They are called "heads up" maps. They are oriented from your point of view.

The map is oriented based on your and the maps position.

7:06 PM  
Anonymous Anonymous said...

i'm a philly native, but because septa likes to keep bus info a secret, when i'm away from my computer, i have no idea how to use bus lines other than those that pass directly by my house. oftentimes i'm in south philly or west philly, etc. and want to go home but have absolutely no idea which bus leads where, the frequency of stops, how late they run, etc. so i take an expensive cab. why can't septa be normal and post such info at stops like every other transit system in the world?

11:03 PM  
Anonymous Anonymous said...

Looks good, but why is the T slanted? Also, it would probably look better if the circle were red and the T black. That would stand out more and would give a touch of class (somewhat reminiscent of the London Transport signs). In either event, I do agree that SEPTA needs to ditch thier old logo - it seems so dated. Perhaps they could even re-do their trademark with SEPTA written with the "circle T" in place of the T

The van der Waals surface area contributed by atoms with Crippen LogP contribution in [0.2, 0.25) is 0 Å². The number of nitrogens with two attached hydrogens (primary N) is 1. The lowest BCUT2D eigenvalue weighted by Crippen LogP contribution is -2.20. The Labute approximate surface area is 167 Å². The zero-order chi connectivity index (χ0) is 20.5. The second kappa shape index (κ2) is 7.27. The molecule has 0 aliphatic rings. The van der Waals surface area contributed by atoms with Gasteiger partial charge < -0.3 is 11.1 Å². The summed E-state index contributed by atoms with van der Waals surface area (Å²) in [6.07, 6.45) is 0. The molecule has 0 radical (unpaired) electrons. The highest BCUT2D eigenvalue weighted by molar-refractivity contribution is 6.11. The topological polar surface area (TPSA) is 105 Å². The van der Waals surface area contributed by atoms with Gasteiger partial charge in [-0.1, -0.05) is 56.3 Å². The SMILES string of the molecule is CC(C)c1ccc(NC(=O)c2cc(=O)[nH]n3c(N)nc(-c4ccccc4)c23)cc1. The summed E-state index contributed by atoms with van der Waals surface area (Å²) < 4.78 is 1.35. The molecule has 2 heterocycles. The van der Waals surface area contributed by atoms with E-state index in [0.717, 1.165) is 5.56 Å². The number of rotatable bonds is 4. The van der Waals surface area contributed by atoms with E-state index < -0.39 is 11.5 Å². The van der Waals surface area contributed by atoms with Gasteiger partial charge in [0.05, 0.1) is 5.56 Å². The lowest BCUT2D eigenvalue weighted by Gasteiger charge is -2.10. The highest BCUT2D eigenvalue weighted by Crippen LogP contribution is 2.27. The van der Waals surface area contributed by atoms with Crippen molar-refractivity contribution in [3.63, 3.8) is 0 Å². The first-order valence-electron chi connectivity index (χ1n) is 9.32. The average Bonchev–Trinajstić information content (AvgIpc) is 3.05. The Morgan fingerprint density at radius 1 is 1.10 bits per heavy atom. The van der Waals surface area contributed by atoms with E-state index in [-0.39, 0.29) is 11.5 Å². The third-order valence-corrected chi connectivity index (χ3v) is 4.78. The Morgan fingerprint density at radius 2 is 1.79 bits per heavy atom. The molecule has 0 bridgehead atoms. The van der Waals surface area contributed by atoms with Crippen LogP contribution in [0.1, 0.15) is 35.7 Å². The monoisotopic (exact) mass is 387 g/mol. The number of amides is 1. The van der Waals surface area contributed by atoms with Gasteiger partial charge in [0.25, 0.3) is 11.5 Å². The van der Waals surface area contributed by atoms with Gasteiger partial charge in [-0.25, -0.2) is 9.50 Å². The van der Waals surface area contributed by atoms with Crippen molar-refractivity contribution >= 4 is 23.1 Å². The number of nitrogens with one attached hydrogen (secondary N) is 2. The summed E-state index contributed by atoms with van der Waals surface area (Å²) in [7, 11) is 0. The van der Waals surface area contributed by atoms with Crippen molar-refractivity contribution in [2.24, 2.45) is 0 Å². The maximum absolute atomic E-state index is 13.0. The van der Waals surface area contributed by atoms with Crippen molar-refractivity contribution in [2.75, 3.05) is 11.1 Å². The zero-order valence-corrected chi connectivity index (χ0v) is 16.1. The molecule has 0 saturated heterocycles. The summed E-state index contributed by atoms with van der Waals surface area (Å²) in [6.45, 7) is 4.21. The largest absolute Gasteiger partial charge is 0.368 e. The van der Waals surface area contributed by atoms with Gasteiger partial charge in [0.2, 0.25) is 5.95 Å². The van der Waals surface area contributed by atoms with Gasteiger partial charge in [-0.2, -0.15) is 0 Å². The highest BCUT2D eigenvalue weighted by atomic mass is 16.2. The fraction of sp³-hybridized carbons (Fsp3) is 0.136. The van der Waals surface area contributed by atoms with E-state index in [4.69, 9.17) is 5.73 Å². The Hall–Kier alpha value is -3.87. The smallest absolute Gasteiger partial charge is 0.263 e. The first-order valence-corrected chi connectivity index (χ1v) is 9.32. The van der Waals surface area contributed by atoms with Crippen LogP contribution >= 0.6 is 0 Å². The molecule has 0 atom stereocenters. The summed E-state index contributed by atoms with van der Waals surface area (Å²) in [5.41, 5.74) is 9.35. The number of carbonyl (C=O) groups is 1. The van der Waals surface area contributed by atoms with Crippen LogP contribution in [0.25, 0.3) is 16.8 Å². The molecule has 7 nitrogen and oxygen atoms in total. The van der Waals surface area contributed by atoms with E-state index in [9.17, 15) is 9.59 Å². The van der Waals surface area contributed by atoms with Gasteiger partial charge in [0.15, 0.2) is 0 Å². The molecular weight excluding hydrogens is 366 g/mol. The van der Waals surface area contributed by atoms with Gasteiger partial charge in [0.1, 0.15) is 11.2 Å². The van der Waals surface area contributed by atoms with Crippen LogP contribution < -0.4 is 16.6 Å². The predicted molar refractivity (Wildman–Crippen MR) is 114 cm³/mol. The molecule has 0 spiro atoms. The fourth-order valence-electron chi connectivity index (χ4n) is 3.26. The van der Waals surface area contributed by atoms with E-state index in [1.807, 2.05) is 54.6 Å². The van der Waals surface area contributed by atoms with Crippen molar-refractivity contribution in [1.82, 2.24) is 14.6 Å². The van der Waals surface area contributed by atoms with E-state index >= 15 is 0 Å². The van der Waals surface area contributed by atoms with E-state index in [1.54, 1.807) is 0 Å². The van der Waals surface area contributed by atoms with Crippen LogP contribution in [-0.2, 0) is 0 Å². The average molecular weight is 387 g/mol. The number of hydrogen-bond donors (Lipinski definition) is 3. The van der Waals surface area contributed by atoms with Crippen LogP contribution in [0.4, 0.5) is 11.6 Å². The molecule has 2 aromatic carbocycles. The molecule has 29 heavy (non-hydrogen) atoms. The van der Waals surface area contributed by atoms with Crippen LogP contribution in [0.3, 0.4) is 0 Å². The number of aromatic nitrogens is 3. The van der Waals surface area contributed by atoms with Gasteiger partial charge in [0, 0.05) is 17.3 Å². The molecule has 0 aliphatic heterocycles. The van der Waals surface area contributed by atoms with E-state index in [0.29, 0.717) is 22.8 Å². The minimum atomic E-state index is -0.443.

9:11 AM  
Anonymous Anonymous said...

I'm opposed to adding another logo to "simplify" septa way-finding. Are they going to overhaul all the graphics and add the new 'T' identity to all the buses, trains, trolleys, stations and shelters? Won't that be even more confusing? (nevermind the enormous cost of rebranding everything) I think they should stick with the old 's' we have all grown to recognize. Do we even need a reigning logo? Aren't the orange, green and blue signs enough? They should spend their money on (as previously mentioned) bus maps and metrocard machines like NYC. Most importantly, I noticed that there is not a single exit sign at the 13th street trolley station (two floors below ground)- shouldn't life safety signage be a priority?